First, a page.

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Language, Individual & Society, Volume 15, 2021

Mihaela Beschieru
Pages: 71-87
Published: 29 Sep 2021
Views: 561
Downloads: 55
Abstract: This paper focuses on power relations between teachers and students, on how they express and experience power in classroom interaction. The concept of power is defined as both teachers’ and students’ opportunities and capabilities to acquire control of a situation. The main objectives of the study are: to identify the power distribution patterns which appear in classroom interaction, to illustrate the discourse strategies employed by the teachers in order to exercise power, and to present forms of students’ resistance. In order to reach these objectives audio-recorded classroom interactions have been used; these recordings include five different school subjects (Romanian language and literature, English, History, Biology, Chemistry) from a Romanian school. The transcriptions of these audio-recordings constitute the data which are analysed based on Mei-Yee Wong’s (2015) patterns of teacher-student interactions together with Mary Phillips Manke’s (1997) characteristics of direct and indirect discourse strategies used by the teachers in the classroom. These two approaches to classroom power relations are adapted to the data. Thus, there are two patterns of interaction, namely: teacher domination pattern and power sharing pattern. The former pattern is associated with the teachers’ use of direct discourse strategies (among which I include the use of directives, the use of ‘I’ vs. ‘you’, and criticism); the latter pattern is associated with indirect discourse strategies (such as politeness formulas, inclusive ‘we’, attribution, humour/sarcasm, and small talk). Interruptions, lack of interest, silence, off-task chatting are identified as forms of students’ resistance in the classroom. The conclusions indicate that power distribution in classroom interaction is currently changing as compared to more traditional classes.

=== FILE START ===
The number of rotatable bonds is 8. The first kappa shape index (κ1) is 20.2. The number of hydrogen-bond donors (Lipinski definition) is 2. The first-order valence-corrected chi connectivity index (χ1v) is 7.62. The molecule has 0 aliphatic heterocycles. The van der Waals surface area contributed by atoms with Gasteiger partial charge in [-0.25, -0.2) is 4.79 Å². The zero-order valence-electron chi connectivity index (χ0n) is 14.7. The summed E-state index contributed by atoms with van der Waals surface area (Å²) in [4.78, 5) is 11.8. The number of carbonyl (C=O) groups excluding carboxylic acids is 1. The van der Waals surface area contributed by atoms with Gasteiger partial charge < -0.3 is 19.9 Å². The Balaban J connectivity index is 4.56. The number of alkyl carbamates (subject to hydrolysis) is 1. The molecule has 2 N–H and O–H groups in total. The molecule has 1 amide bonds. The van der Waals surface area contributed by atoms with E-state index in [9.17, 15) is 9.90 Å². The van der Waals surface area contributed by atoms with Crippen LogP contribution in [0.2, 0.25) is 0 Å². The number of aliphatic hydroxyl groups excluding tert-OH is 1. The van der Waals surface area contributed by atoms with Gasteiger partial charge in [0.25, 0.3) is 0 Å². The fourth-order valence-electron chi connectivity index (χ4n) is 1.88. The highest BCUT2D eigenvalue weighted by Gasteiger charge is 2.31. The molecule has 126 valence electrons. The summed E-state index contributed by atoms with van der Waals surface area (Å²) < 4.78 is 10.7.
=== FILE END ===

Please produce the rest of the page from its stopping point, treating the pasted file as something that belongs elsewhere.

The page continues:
Keywords: teacher-student power relations, power distribution patterns, direct discourse strategies, indirect discourse strategies, students’ resistance
Cite this article: Mihaela Beschieru. CLASSROOM POWER AND WAYS OF SUBVERTING IT. Journal of International Scientific Publications: Language, Individual & Society 15, 71-87 (2021).
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